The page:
Google added to academic's High Court action against Data Protection Commission

The case has been brought by Dr Johnny Ryan, a senior fellow of the Irish Council for Civil Liberties
Google added to academic's High Court action against Data Protection Commission

High Court reporters

Google has been added to a High Court action where it is alleged the Data Protection Commission (DPC) has failed to fully investigate a complaint about how the internet giant and IAB Europe process personal data.

The case has been brought by Dr Johnny Ryan, a senior fellow of the Irish Council for Civil Liberties (ICCL), regarding what he claims is the DPC's delay in investigating his 2018 complaint regarding the way the two companies process personal data.

The DPC denies that it has delayed processing the complaint.

Last March, Mr Justice Charles Meenan granted Dr Ryan permission to bring his judicial review proceedings against the DPC, where he seeks a declaration that the respondent has failed to carry out an investigation into the complaint with all due diligence within a reasonable time.

He also seeks an order directing the DPC to proceed with the investigation of that part of the complaint not addressed in the inquiry, without delay, and wants the case referred to the Court of Justice of the European Union.

When the matter was mentioned before the High Court on Tuesday, Rossa Fanning SC for Google's Irish arm, Google Ireland Ltd, said his client wanted to be joined as a notice party to the action. This was because Google had an "obvious interest" in the outcome of the proceedings.

The judge, after being told that neither Dr Ryan nor the DPC had any objections to Google's bid to be joined, made the company a notice party to the proceedings.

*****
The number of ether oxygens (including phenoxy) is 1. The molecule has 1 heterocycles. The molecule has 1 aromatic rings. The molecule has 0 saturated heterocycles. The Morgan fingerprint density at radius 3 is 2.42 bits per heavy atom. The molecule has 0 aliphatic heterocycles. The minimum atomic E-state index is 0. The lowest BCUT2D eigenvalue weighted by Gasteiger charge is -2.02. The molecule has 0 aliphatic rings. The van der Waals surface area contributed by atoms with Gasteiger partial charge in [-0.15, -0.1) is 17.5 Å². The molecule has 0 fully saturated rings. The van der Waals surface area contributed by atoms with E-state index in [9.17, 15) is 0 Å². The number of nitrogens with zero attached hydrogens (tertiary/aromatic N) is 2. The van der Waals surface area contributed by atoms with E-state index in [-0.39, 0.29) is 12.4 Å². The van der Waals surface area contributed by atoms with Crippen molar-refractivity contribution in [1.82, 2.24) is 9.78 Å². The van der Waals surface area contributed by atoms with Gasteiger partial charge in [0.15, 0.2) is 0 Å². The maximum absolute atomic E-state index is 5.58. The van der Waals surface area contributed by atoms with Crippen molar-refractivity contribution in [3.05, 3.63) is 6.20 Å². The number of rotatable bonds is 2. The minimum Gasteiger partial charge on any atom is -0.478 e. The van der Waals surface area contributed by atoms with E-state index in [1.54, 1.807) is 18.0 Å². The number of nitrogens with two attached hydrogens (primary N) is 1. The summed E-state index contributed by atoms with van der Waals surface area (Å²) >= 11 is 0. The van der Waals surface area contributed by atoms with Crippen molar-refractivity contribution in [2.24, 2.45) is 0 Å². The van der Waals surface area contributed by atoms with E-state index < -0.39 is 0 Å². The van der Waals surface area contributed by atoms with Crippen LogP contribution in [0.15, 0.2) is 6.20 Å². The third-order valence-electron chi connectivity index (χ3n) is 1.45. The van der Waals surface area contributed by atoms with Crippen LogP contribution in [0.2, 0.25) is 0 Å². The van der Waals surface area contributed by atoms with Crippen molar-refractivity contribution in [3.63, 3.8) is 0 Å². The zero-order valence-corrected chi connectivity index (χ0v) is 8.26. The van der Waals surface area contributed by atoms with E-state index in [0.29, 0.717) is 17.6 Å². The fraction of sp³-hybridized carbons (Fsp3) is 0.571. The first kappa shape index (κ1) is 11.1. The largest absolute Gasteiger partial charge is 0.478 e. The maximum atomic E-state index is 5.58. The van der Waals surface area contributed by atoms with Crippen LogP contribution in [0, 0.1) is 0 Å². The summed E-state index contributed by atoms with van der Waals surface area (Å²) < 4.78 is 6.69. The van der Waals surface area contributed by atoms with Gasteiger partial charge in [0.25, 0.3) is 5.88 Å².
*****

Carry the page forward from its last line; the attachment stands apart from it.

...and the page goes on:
The judge was also told on Tuesday that issues have arisen between the DPC and Dr Ryan's legal representatives over the respondent's concerns that commercially sensitive material may be put before the court.

While there was some disagreement over this issue, the court heard the parties were discussing ways to try and resolve the matter.

The judge said the DPC should file a statement of opposition outlining its objection to Dr Ryan's action in the coming weeks. The court said any commercially sensitive material in that document and any supporting material could be redacted.

The judge adjourned the case to a date in late June and gave the respective parties' liberty to apply to the court should the need arise.

Dr Ryan, who in his capacity with the ICCL raises issues of concern about data protection rights, has sued the DPC over its alleged failure to progress and substantially complete the investigation into his complaint.

His complaint concerns the operation of a system, alleged used by Googles and IAB, called 'Real Time Bidding' or (RTB) which underlies the targeting of individual data subjects for online advertising based on their personal data.

The failure to investigate the matter, he claims, is in breach of the requirements of both the 2018 Data Protection Act and the GDPR (General Data Protection Regulation), which is the EU's privacy and data protection requirements.

Personal data

In his complaint, Dr Ryan raised various concerns including that the RTB systems used by the two firms involves the unauthorised, and potentially unlimited disclosure and processing of personal data.

His complaint contains several instances where he claims Google and IAB have breached GDPR.

The DPC is the State's supervisory authority in respect of GDPR and in respect of data controllers whose main establishment is in Ireland.

He also raised issues about the company's alleged inability to demonstrate their compliance with the GDPR requirement that personal data be processed lawfully and fairly, or that the processing of personal data be kept to a minimum.

The DPC opened an inquiry into RTB in May 2019, and there had been detailed correspondence between Dr Ryan and the DPC over the matter.

However, Dr Ryan claims his complaint has not been properly or adequately investigated by the commission and has brought High Court judicial review proceedings against the DPC.

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